quarta-feira, janeiro 28, 2009

406) Minibiografias de economistas

David Colander, da AEA - American Economical Association - está trabalhando num calendário de economistas, baseado em trabalho similar feito pelo economista e Prêmio Nobel George Stigler.
Abaixo uma primeira versão, obviamente incompleta.

Thorstein Veblen (July 30, 1857 – August 3, 1929) studied under John Bates Clark as an undergraduate at Carleton College. As a founder of the institutional economics movement, he developed an evolutionary theory of economics driven by the human instincts of emulation and predation, and coined the term “conspicuous consumption.” His writings include Theory of the Leisure Class (1899), The Engineers and the Price System (1921), and "Why is Economics Not an Evolutionary Science?" (1898). When offered the presidency of the AEA, he declined.

Alfred Marshall (July 26, 1842--July 13, 1924) was a British economist, whose famous textbook combined older classical school ideas with marginalist economics, forming the foundation of traditional micro economic analysis. He saw supply and demand as an “engine of analysis” to be used in conjunction with an intuitive understanding of the economy. His most important writing is Principles of Economics (1890) which went through numerous editions while popularizing the partial equilibrium supply/demand framework.

Friedrich August von Hayek (May 8, 1899 – March 23, 1992) was an Austrian economist and philosopher who envisioned the economy as a complex system. He believed that economic analysis had to go far beyond analytic models to be useful, and was an eloquent defender of laissez-faire capitalism. His writings include The Road to Serfdom (1944) and Law, Legislation and Liberty (1973, 1976, and 1979). He was awarded the 1974 Nobel Memorial Prize in Economics.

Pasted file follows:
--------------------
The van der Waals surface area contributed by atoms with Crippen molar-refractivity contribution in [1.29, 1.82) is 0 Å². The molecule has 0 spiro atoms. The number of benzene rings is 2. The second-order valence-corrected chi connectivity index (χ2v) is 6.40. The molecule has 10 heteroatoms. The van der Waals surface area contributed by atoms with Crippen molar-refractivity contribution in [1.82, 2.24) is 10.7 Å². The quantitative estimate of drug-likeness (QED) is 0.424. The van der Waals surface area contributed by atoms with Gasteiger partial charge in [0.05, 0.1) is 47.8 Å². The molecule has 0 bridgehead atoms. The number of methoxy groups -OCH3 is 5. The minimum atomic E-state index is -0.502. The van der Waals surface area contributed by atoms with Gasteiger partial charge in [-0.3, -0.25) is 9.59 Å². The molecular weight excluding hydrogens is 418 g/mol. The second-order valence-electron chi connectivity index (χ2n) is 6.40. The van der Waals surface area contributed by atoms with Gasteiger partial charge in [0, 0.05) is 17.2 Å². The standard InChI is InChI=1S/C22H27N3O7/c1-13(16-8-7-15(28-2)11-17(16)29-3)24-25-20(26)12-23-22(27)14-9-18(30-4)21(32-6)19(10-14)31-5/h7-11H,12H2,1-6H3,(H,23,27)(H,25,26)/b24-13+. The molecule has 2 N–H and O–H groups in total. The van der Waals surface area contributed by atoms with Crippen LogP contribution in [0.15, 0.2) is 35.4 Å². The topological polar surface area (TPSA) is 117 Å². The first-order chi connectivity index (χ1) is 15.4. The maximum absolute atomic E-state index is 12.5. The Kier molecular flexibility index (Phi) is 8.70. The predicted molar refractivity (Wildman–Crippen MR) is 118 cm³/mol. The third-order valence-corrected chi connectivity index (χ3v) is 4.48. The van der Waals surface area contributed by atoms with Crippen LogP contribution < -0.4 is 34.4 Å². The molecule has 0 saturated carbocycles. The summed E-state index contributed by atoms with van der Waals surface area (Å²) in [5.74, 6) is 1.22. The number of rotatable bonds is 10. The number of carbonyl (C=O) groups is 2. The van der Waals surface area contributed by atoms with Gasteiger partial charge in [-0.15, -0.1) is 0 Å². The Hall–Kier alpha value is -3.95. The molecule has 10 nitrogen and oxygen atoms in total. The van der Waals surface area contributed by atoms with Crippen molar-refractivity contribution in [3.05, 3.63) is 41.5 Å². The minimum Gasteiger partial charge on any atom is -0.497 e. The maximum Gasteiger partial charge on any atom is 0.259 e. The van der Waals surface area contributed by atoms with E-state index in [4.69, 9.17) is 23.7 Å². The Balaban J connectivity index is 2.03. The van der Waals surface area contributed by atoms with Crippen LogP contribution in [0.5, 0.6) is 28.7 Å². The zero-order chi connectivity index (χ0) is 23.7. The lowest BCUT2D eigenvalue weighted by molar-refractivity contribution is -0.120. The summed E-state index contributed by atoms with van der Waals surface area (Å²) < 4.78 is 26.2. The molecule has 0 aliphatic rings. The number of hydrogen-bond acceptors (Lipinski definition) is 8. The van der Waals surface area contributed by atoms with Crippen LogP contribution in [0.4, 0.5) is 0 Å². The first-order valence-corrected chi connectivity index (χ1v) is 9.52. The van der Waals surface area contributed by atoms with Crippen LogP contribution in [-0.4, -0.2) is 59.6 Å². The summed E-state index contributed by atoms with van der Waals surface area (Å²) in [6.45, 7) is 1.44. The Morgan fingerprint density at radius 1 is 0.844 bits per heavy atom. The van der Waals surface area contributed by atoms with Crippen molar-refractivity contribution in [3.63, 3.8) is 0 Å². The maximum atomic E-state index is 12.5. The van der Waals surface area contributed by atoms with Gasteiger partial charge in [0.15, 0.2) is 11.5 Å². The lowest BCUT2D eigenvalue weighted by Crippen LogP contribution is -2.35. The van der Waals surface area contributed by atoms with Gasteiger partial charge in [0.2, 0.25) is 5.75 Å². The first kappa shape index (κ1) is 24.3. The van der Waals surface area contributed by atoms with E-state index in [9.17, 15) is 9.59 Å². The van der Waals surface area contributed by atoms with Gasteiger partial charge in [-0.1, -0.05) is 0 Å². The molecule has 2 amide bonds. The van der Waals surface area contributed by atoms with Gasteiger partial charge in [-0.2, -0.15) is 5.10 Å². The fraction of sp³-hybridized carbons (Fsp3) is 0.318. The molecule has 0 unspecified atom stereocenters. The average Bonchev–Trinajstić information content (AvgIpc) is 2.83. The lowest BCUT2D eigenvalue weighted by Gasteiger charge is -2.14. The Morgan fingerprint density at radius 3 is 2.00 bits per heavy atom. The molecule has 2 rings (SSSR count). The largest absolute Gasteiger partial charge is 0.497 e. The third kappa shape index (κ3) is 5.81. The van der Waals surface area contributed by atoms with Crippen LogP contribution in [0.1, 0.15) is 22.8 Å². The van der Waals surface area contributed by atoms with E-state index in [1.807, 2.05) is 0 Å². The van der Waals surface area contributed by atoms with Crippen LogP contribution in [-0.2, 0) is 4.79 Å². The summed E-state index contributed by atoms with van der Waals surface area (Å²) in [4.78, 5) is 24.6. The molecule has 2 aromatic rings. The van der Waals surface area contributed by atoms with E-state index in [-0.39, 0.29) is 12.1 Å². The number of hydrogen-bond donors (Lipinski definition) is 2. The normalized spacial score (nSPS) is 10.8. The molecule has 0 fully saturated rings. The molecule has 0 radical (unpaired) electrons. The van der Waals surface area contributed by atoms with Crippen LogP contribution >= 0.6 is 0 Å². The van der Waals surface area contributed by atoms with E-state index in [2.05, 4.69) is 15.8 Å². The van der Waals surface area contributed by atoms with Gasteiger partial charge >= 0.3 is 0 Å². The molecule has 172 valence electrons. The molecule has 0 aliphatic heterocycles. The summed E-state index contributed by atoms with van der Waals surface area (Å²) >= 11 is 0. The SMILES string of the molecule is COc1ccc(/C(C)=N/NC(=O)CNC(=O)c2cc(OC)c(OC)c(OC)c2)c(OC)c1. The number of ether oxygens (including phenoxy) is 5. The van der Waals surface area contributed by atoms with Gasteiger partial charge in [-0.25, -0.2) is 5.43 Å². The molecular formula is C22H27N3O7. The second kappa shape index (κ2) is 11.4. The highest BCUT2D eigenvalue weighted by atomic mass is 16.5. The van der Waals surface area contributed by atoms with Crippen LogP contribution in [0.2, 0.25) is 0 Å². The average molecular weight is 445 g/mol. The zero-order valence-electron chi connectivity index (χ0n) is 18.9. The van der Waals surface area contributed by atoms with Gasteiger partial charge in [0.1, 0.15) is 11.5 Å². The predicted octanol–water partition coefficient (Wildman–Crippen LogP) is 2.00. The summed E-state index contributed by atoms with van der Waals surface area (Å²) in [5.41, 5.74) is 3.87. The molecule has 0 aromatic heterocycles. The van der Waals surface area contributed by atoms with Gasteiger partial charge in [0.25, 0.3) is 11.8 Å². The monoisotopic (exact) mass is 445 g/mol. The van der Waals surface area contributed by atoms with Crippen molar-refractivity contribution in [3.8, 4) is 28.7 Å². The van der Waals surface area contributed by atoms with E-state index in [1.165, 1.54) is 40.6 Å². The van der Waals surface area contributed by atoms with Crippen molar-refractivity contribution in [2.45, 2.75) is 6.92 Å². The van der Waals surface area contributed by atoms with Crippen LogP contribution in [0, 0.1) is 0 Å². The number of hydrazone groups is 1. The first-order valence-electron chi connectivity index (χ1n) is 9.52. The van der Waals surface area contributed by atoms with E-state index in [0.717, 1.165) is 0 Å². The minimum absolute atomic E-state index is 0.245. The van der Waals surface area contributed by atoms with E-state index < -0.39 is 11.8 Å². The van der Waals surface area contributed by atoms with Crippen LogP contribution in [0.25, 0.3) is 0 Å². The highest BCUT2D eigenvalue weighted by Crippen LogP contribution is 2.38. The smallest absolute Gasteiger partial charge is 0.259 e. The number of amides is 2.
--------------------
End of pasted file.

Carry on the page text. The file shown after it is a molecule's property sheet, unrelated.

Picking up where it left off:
Milton Friedman (July 31, 1912 – November 16, 2006) was a University of Chicago economist who advocated the advantages of free competitive markets and helped develop monetarism. He was influential in conceptualizing the permanent income hypothesis, the natural rate of unemployment, and positive economics. His writings include A Monetary History of the United States (with Anna Schwartz) (1971) and Capitalism and Freedom (1962). He was awarded the 1951 John Bates Clark Medal, and the 1976 Nobel Memorial Prize in Economics. He was president of the AEA in 1967.

Irving Fisher (February 27, 1867 – April 29, 1947) was a Yale mathematical economist who contributed to the quantity theory of money, capital theory, interest rate theory, and index number theory. He promoted the distinction between real and nominal interest rates, and developed the concept of money illusion. His writings include Mathematical Investigations in the Theory of Value and Prices (1892), The Making of Index Numbers (1922), and The Theory of Interest (1930). He was president of the AEA in 1918.